Smoke and ash fills the air as Mount Tavurvur erupts in Rabaul in eastern Papua New Guinea on August 30, 2014. (File photo: VCG)
Some 600 residents on a tiny island off Papua New Guinea have been evacuated after a volcano previously believed to be dormant erupted and spewed a "continuous plume" of ash, officials and reports said Sunday.
The volcano on the northern island of Kadovar, more than 500 metres (1,640-feet) high, erupted on Friday, the Darwin Volcanic Ash Advisory Centre told AFP.
"Since then, it's been emitting a continuous plume out to the west-northwest," centre forecaster Chris Kearney told AFP.
"It's been kept mostly over the ocean and still continuing as we speak."
American Christian non-governmental organisation Samaritan Aviation said all residents on the island were evacuated.
"The reports we have is that all of the residents of the island have been evacuated and that there has not been any loss of life," the NGO wrote on Facebook late Saturday.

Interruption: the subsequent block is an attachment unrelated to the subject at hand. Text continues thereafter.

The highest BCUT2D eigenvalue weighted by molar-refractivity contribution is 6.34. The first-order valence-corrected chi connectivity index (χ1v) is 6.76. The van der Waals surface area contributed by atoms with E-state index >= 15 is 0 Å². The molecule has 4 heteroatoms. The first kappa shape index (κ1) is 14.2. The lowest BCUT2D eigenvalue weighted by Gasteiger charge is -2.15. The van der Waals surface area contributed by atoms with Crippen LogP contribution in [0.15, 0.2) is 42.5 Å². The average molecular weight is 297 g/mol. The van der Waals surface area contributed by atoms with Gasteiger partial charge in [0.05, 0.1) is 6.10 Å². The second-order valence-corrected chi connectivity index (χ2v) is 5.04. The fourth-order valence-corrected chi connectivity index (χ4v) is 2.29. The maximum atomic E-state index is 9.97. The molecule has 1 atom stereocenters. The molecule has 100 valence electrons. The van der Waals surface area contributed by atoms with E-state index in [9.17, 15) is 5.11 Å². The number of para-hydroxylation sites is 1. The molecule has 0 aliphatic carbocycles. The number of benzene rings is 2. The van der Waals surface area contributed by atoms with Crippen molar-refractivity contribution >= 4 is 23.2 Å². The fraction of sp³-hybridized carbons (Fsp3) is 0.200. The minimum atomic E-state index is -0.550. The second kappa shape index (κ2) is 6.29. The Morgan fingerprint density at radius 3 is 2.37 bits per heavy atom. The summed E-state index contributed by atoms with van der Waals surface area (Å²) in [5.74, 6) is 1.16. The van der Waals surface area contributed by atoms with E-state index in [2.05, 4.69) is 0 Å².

Kearney said the volcano was thought to be dormant before the surprise eruption.
"The volcano showed signs of seismic unrest back in 2015, so it was rumbling a bit, but it didn't erupt at that time, and that's the only activity in its recorded history apart from the recent eruption," he said.
The Rabaul Volcanological Observatory told local news site Loop PNG that more than half of the island was "covered in volcanic products".
"Currently, there are no reports of fatalities," the observatory added.
PNG sits on the Pacific "Ring of Fire" where high volcanic and seismic activity is the norm.